As time goes on, it gets tempting to just settle down with the guy who’d make a good father. Or the guy who will never leave you. Or the guy who all your friends like. Or the loyal, wise adorable guy with the big, fat heroin habit. Should you decide to go this route, it’s true that you won’t eat dinner alone. But being in a relationship with somebody you don’t love is like dipping your loneliness in chocolate. Once you get past the candy coating, it’s still there, only magnified, because you’re going to sleep next to somebody who doesn’t know the real you, because you can’t ever show him, because you can’t ever love him, which is the loneliest feeling in the world.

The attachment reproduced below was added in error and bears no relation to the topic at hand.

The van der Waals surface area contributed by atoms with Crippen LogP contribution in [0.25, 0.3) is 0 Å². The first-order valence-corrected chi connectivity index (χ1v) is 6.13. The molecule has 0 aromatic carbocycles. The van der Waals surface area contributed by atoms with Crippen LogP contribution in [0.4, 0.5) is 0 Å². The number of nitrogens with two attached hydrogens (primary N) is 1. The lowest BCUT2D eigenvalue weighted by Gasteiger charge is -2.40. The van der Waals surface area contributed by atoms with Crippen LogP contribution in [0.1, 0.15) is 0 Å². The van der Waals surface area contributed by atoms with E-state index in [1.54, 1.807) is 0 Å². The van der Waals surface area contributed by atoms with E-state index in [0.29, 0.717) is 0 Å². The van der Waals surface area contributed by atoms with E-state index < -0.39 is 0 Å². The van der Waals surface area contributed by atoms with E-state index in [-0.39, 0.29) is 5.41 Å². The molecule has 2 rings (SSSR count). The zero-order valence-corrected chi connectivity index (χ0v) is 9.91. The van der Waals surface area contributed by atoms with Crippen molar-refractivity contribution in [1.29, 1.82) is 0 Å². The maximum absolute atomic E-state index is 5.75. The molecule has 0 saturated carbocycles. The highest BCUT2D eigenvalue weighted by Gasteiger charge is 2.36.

You may console yourself every day that at least you’ve got kids or the joint account. But you may also get divorced. Or you may go on, despair turning into seething silent rage and depression.
My point is: When every clumsy friend or family member offers help in the form of wildly misguided criticism (e.g., you have impossible standards, you don't really want to be in a relationship, blah, blah, bleck), please try to take a minute and congratulate yourself for not willingly being the cause of your own unhappiness. You have insisted and trusted in your own ability to find your own damn joy, to live a life based on the things you want, and you may just get it one day—due to your refusal of those you don’t.
More Life Lessons from Leigh Newman